A set of maps created by the University of Sheffield have illustrated, for the first time, how our last British ice sheet shrunk during the Ice Age.
Led by Professor Chris Clark from the University's Department of Geography, a team of experts developed the maps to understand what effect the current shrinking of ice sheets in parts of the Antarctic and Greenland will have on the speed of sea level rise.
The unique maps record the pattern and speed of shrinkage of the large ice sheet that covered the British Isles during the last Ice Age, approximately 20,000 years ago. The sheet, which subsumed most of Britain, Ireland and the North Sea, had an ice volume sufficient to raise global sea level by around 2.5 metres when it melted.
Using the maps, researchers will be able to understand the mechanisms and rate of change of ice sheet retreat, allowing them to make predictions for our polar regions, whose ice sheets appear to be melting as a result of temperature increases in the air and oceans.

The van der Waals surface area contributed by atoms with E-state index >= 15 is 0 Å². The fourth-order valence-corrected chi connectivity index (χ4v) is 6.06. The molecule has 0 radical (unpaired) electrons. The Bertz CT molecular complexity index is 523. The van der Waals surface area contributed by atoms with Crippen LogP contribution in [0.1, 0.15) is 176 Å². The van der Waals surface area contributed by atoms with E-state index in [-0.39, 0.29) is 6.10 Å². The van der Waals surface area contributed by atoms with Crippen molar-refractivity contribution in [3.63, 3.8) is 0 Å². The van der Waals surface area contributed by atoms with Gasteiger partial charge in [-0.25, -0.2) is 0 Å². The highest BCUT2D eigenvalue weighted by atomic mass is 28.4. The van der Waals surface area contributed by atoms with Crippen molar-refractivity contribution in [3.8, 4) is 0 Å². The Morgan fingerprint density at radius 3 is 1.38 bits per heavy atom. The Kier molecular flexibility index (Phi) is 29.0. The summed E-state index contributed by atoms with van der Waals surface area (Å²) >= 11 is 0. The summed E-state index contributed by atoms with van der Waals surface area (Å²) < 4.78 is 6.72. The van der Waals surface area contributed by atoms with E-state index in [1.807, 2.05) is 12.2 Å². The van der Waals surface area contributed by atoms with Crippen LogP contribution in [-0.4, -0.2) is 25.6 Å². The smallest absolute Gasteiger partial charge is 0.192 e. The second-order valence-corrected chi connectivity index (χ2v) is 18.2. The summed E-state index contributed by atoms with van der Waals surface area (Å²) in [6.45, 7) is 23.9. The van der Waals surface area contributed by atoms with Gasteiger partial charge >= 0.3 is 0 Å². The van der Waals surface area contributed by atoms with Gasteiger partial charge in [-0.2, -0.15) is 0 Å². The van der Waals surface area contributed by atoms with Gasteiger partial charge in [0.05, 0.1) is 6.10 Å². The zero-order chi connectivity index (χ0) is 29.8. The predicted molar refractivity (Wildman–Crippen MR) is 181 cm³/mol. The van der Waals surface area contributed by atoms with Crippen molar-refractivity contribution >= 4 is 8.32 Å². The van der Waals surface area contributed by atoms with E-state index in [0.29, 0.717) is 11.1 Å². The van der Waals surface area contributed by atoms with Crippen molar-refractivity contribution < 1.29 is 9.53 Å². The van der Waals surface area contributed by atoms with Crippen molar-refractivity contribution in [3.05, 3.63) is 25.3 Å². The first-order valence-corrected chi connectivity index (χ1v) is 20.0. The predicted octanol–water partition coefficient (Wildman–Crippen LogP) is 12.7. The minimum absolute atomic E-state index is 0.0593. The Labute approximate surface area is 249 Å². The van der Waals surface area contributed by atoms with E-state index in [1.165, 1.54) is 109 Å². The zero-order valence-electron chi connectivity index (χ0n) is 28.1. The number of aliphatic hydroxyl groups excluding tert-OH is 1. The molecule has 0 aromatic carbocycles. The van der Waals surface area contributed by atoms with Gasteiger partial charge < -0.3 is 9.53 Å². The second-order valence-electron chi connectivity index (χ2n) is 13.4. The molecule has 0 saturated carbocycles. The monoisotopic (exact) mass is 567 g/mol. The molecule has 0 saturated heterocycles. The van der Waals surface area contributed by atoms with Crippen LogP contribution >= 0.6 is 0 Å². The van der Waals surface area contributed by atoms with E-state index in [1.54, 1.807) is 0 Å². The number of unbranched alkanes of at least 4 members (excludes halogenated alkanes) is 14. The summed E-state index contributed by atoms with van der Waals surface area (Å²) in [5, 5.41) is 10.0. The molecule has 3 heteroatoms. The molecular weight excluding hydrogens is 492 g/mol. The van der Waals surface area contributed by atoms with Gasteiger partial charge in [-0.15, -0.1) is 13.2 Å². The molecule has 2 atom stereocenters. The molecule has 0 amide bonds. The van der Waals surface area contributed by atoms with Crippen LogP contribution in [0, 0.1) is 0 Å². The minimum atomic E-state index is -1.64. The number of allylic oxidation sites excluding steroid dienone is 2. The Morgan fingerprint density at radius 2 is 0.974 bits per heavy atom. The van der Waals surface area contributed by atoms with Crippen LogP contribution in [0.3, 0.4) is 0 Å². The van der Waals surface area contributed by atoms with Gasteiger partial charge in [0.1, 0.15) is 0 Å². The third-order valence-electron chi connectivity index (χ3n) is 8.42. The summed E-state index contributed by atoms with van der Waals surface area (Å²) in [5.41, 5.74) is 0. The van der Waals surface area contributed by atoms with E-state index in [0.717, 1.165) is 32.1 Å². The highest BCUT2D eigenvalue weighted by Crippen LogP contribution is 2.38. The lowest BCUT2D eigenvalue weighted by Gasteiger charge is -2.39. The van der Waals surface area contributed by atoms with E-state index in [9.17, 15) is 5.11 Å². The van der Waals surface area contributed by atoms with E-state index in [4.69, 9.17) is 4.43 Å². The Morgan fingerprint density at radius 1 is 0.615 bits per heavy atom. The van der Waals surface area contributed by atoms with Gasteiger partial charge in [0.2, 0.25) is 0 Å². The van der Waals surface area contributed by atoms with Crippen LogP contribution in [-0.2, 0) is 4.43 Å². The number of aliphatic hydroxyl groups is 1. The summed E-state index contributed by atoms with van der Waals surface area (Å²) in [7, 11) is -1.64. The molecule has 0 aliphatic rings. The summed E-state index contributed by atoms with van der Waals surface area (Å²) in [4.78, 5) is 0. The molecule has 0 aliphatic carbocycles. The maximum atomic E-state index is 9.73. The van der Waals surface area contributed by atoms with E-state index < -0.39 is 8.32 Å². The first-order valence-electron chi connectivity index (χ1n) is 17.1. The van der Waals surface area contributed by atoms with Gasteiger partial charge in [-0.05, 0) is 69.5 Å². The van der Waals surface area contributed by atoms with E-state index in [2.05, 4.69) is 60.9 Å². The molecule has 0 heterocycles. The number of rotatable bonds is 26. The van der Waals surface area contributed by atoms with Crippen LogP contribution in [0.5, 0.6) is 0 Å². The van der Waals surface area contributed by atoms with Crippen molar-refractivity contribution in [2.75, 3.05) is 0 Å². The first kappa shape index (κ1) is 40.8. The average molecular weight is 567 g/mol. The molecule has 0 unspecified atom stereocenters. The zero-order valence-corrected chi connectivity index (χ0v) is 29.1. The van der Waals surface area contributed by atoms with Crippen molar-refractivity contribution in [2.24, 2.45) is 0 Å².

The maps are based on new information on glacial landforms, such as moraines and drumlins, which were discovered using new technology such as remote sensing data that is able to image the land surface and seafloor at unprecedented resolutions. Experts combined this new information with that from fieldwork, some of it dating back to the nineteenth century, to produce the final maps of retreat.
It is also possible to use the maps to reveal exactly when land became exposed from beneath the ice and was available for colonisation and use by plants, animals and humans. This provides the opportunity for viewers to pinpoint when their town/region emerged.
Professor Chris Clark, from the University of Sheffield's Department of Geography, said: "It took us over 10 years to gather all the information in order to produce these maps, and we are delighted with the results, It is great to be able to visualise the ice sheet and notice that retreat speeds up and slows down, and it is vital of course that we learn exactly why. With such understanding we will be able to better predict ice losses in Greenland and Antarctica.
"In our next phase of work we hope to really tighten up on the timing and rates of retreat in more detail, by dropping tethered corers from a ship to extract seafloor sediments that can be radiocarbon dated."
These findings were published in Quaternary Science Reviews.
Provided by University of Sheffield